Meat & Livestock News

New Zealand Progresses in Reducing Agricultural Tariffs Through Trade Agreements

Combine harvester in the garden. The concept of harvesting and making money in agriculture

New Zealand’s agricultural sector has paid significant tariffs in 2022, amounting to $197 million, predominantly on beef exports to South Korea and Japan.

Despite existing Free Trade Agreements (FTAs) with these nations, the tariffs continue to impact trade.

The Comprehensive and Progressive Agreement for Trans-Pacific Partnership (CPTPP) is set to reduce Japanese tariffs on New Zealand beef from 38.5% to 9% by 2033, with the current tariff at 23.3%.

The FTA with South Korea is on a similar trajectory, aiming to cut tariffs from 40% to zero by 2029, with the rate now at 16%.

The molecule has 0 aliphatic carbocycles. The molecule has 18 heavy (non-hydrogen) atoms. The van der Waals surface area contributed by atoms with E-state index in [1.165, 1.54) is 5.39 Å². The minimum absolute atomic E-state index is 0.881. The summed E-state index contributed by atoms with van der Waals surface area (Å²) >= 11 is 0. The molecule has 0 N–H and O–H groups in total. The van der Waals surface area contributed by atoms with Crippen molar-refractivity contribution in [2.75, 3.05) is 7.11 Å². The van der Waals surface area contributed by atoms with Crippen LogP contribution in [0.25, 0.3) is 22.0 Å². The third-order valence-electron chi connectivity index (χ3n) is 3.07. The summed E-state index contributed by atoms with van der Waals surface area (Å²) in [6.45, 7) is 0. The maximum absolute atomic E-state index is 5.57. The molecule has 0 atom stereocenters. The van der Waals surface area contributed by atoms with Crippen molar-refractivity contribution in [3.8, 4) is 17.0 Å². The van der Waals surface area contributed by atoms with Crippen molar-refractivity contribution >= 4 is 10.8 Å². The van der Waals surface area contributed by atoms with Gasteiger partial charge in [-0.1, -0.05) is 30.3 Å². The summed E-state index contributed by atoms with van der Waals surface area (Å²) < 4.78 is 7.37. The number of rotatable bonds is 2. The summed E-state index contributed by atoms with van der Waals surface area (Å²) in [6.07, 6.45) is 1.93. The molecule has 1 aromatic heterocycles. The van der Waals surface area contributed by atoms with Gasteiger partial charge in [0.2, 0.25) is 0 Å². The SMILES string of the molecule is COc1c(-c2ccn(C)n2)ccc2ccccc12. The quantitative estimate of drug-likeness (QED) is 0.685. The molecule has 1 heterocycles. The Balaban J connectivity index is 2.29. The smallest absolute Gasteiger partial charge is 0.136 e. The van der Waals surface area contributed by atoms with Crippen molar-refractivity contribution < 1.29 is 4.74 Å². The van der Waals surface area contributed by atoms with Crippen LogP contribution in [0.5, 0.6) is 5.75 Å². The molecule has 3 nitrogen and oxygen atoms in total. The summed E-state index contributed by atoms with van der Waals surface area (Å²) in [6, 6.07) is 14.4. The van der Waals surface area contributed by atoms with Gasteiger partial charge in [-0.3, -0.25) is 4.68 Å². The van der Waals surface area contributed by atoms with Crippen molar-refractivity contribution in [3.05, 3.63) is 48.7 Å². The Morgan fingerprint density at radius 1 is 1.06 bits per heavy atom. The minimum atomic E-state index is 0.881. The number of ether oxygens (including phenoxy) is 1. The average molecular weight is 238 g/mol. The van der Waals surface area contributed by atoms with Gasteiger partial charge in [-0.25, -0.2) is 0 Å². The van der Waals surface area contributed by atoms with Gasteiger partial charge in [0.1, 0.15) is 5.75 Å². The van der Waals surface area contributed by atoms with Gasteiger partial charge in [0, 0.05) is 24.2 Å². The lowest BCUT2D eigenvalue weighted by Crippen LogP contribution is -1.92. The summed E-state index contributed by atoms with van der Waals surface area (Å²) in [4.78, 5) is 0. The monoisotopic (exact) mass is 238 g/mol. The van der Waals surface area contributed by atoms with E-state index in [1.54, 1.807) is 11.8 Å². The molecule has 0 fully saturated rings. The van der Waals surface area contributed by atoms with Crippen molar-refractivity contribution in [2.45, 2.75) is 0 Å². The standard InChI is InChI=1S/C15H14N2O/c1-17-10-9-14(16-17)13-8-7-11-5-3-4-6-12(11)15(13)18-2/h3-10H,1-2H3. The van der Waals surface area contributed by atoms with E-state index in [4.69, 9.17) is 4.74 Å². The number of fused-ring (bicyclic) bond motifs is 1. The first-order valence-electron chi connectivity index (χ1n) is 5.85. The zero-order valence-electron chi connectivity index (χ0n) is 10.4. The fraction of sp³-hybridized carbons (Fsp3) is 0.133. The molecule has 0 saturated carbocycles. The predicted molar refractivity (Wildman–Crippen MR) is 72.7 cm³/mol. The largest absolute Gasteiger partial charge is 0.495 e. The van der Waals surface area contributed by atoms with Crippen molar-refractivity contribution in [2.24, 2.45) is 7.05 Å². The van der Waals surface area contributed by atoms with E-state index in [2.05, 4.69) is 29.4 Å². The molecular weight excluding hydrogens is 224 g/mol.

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New Zealand’s trade agreements have historically provided good access to the EU and UK markets for sheepmeat, and recent agreements are set to improve access for beef.

The UK FTA has already expanded beef access, and the EU FTA, expected next year, will gradually improve beef access over seven years.

In the US, New Zealand benefits from a preferential 213,408-tonne beef quota with a low in-quota tariff, compared to the smaller quotas and higher tariffs faced by South American exporters.

Countries like Mexico, Canada, and Australia, with their own FTAs with the US, enjoy duty-free beef exports.

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Beef + Lamb New Zealand (B+LNZ) and the Meat Industry Association (MIA) continue to support the government in FTA negotiations with the Gulf Cooperation Council and a separate bilateral FTA with the UAE, aiming to reduce tariffs that can reach up to 15%.

The strategic efforts of B+LNZ and MIA in supporting government trade negotiations have led to a situation where, following the EU FTA implementation, 86% of New Zealand’s exports will benefit from FTA coverage.